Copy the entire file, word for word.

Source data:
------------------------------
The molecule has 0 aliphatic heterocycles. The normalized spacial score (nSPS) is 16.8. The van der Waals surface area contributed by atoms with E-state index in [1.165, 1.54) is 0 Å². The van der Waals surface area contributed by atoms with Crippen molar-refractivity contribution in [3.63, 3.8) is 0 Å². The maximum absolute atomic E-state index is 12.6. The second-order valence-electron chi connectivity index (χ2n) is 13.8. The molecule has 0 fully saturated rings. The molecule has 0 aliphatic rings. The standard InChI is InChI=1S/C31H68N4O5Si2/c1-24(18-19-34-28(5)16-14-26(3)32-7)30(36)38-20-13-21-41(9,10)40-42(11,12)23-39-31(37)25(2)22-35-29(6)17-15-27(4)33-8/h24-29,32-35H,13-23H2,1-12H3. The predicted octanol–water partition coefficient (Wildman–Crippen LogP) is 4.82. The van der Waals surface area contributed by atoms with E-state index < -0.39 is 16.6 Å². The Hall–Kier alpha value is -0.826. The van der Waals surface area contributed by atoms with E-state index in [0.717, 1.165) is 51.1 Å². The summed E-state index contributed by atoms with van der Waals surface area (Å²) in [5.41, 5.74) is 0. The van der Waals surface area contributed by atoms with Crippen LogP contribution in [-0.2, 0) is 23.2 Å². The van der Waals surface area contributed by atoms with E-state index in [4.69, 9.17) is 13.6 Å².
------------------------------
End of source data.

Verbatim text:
The molecule has 0 aliphatic heterocycles. The normalized spacial score (nSPS) is 16.8. The van der Waals surface area contributed by atoms with E-state index in [1.165, 1.54) is 0 Å². The van der Waals surface area contributed by atoms with Crippen molar-refractivity contribution in [3.63, 3.8) is 0 Å². The maximum absolute atomic E-state index is 12.6. The second-order valence-electron chi connectivity index (χ2n) is 13.8. The molecule has 0 fully saturated rings. The molecule has 0 aliphatic rings. The standard InChI is InChI=1S/C31H68N4O5Si2/c1-24(18-19-34-28(5)16-14-26(3)32-7)30(36)38-20-13-21-41(9,10)40-42(11,12)23-39-31(37)25(2)22-35-29(6)17-15-27(4)33-8/h24-29,32-35H,13-23H2,1-12H3. The predicted octanol–water partition coefficient (Wildman–Crippen LogP) is 4.82. The van der Waals surface area contributed by atoms with E-state index < -0.39 is 16.6 Å². The Hall–Kier alpha value is -0.826. The van der Waals surface area contributed by atoms with E-state index in [0.717, 1.165) is 51.1 Å². The summed E-state index contributed by atoms with van der Waals surface area (Å²) in [5.41, 5.74) is 0. The van der Waals surface area contributed by atoms with Crippen LogP contribution in [-0.2, 0) is 23.2 Å². The van der Waals surface area contributed by atoms with E-state index in [4.69, 9.17) is 13.6 Å².